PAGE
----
Hello friends and family!
Today is my eleventh day in Cordoba and I have been soaking up every minute of being here. From late nights, great steak, perfect weather, to a diverse culture, I could not be happier. The first few days were spent with some visiting Chilean missionaries. It was such a pleasure getting to know them, even though they speak the fastest Spanish I have ever heard. We stayed at a mission and over the course of a few days helped lead a church service at a prison, played with kids at the Galpones (poor area of town), and walked around at night praying and talking with people in Cordoba about Jesus. We also went to the mountains last Monday and it was gorgeous! These Chileans have a radical faith that has inspired me and challenged me to grow my own!
Oscar (chilean friend) and me at La Montana de Cordoba
They left on Tuesday night and I will miss their company as I had some great talks with them about life, faith, and future goals. They all have dedicated their lives to telling others about Christ and I am very thankful for the short time with them… I am now living with Ruben Ricca, who is the pastor of the church I attend here. An amazing man with a deep voice and passionate way of preaching the Gospel. He is the father of German Ricca (the head of Christ for the City) who is my “boss”. His family is wonderful and it is a packed house with his wife Graciela, son with wife and little 9 month Pedro, uncle, and the abuelita (grandmother). Meals are so fun as we all eat, share matte (a type of communal way to drink hot tea), and have an intriguing life discussion. I am learning great amounts of Spanish out of necessity as no one in the house speaks English. I love the challenge as after 3 months, I hope to have a strong grasp on the language. Meals are typically bread, potatoes, and some type of meat. Also, their time clock is very different from the States as they eat dinner at about midnight, stay up later, and wake up around 11. I kind of like it, but it is hard to not feel lazy waking up that late. That is not the case as the day picks up from there.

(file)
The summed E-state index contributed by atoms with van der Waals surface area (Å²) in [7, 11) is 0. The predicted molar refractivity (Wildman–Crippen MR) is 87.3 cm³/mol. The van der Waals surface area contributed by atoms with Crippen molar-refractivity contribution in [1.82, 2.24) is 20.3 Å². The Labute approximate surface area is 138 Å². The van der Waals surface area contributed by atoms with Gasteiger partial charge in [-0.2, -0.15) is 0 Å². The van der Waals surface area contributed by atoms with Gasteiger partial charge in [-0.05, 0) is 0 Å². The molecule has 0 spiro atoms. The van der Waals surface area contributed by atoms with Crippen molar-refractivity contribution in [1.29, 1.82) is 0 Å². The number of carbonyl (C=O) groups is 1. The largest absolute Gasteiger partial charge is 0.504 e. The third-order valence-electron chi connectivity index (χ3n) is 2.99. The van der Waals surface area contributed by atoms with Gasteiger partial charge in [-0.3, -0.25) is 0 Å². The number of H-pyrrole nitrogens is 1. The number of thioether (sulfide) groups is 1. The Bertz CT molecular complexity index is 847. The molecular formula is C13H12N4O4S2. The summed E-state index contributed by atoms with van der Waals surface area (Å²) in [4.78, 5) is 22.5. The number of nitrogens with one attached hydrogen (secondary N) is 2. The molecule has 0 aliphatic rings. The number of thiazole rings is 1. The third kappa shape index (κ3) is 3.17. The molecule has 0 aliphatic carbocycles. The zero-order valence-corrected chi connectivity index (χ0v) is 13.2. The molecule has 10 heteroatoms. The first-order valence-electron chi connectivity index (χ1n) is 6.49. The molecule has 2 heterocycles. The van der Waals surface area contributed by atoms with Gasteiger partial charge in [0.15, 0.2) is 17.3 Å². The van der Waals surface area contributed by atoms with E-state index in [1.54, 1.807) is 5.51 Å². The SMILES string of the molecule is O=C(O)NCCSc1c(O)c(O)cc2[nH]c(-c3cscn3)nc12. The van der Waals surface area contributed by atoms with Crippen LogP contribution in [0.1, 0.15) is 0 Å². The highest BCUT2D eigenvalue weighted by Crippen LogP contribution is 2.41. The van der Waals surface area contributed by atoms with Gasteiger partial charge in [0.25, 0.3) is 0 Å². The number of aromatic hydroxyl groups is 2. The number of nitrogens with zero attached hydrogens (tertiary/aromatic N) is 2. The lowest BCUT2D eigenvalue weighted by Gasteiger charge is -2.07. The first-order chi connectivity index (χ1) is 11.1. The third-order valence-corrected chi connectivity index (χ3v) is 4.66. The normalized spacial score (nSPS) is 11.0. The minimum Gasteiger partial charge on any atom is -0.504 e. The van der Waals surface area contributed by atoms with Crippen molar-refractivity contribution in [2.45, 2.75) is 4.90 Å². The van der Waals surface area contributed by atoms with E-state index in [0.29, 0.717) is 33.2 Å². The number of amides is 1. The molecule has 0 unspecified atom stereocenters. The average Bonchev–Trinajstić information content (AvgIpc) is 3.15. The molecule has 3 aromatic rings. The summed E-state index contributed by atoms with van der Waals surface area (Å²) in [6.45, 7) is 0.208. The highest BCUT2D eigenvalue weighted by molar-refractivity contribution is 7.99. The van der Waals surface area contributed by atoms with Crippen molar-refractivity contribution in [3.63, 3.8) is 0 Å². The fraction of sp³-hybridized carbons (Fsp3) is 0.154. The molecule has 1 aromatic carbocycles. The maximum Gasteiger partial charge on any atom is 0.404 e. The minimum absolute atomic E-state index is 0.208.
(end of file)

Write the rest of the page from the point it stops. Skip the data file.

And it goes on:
The program I am with, Christ for the City International, has been great so far. Two times a week, we go into the city and give coffee or food to the people and just talk with them. We tell them about Jesus, have a short Bible lesson, and pray. It has stretched my comfort zone as I approach strangers to strike up a conversation and trust the Lord will guide me to bring Him up. Most people here are non practicing Catholics, so they know they Jesus, but do not live for Him every day. Each conversation and interaction I have with someone else is another opportunity to show them Christ’s grace and love. These opportunities are all around, I just need to seize them every chance they come up.
We also visit the Galpones (poor area of town) on Saturdays. It breaks ones heart to see the conditions they live in and I pray they can find Jesus as their Savior, not drugs or what the world wants. Other than those plans, my time is fairly flexible. I plan to fill my days with studying Spanish, God’s Word (with my Spanish/English Bible), and heading to the city to talk with people and tell them about the Jesus. Very simple, but I am excited for the times of solitude and times of pouring out into people.
The city of Cordoba is unique with 17th century buildings that look very well-kept. It has such rich history and at night, it is beautiful with all the lights! I am going to enjoy living in this city, spending time with the Lord, and telling other’s about Christ’s love. Also, I am going to buy a bike to go into the mountains when I can and spend some time riding around. Would be a shame to not take advantage of them!
Thank you for you prayers and support. I will post this week a video update of the trip so far, as I have clips from each day to make a monthly video of my time here.